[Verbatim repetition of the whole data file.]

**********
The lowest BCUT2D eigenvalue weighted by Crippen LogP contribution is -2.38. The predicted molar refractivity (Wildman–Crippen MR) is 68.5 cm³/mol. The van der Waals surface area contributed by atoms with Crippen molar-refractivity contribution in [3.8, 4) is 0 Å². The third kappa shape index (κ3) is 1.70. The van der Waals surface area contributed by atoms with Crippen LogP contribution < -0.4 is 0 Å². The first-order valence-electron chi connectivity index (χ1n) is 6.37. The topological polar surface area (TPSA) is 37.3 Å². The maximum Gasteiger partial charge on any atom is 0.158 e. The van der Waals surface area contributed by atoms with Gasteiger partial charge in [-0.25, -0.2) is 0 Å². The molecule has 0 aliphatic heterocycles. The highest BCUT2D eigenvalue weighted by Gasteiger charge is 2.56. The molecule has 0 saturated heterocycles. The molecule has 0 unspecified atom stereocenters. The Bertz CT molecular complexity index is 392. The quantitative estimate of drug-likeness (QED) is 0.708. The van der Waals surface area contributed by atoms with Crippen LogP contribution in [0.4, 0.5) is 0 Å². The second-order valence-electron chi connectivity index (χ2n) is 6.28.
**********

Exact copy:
The lowest BCUT2D eigenvalue weighted by Crippen LogP contribution is -2.38. The predicted molar refractivity (Wildman–Crippen MR) is 68.5 cm³/mol. The van der Waals surface area contributed by atoms with Crippen molar-refractivity contribution in [3.8, 4) is 0 Å². The third kappa shape index (κ3) is 1.70. The van der Waals surface area contributed by atoms with Crippen LogP contribution < -0.4 is 0 Å². The first-order valence-electron chi connectivity index (χ1n) is 6.37. The topological polar surface area (TPSA) is 37.3 Å². The maximum Gasteiger partial charge on any atom is 0.158 e. The van der Waals surface area contributed by atoms with Gasteiger partial charge in [-0.25, -0.2) is 0 Å². The molecule has 0 aliphatic heterocycles. The highest BCUT2D eigenvalue weighted by Gasteiger charge is 2.56. The molecule has 0 saturated heterocycles. The molecule has 0 unspecified atom stereocenters. The Bertz CT molecular complexity index is 392. The quantitative estimate of drug-likeness (QED) is 0.708. The van der Waals surface area contributed by atoms with Crippen LogP contribution in [0.4, 0.5) is 0 Å². The second-order valence-electron chi connectivity index (χ2n) is 6.28.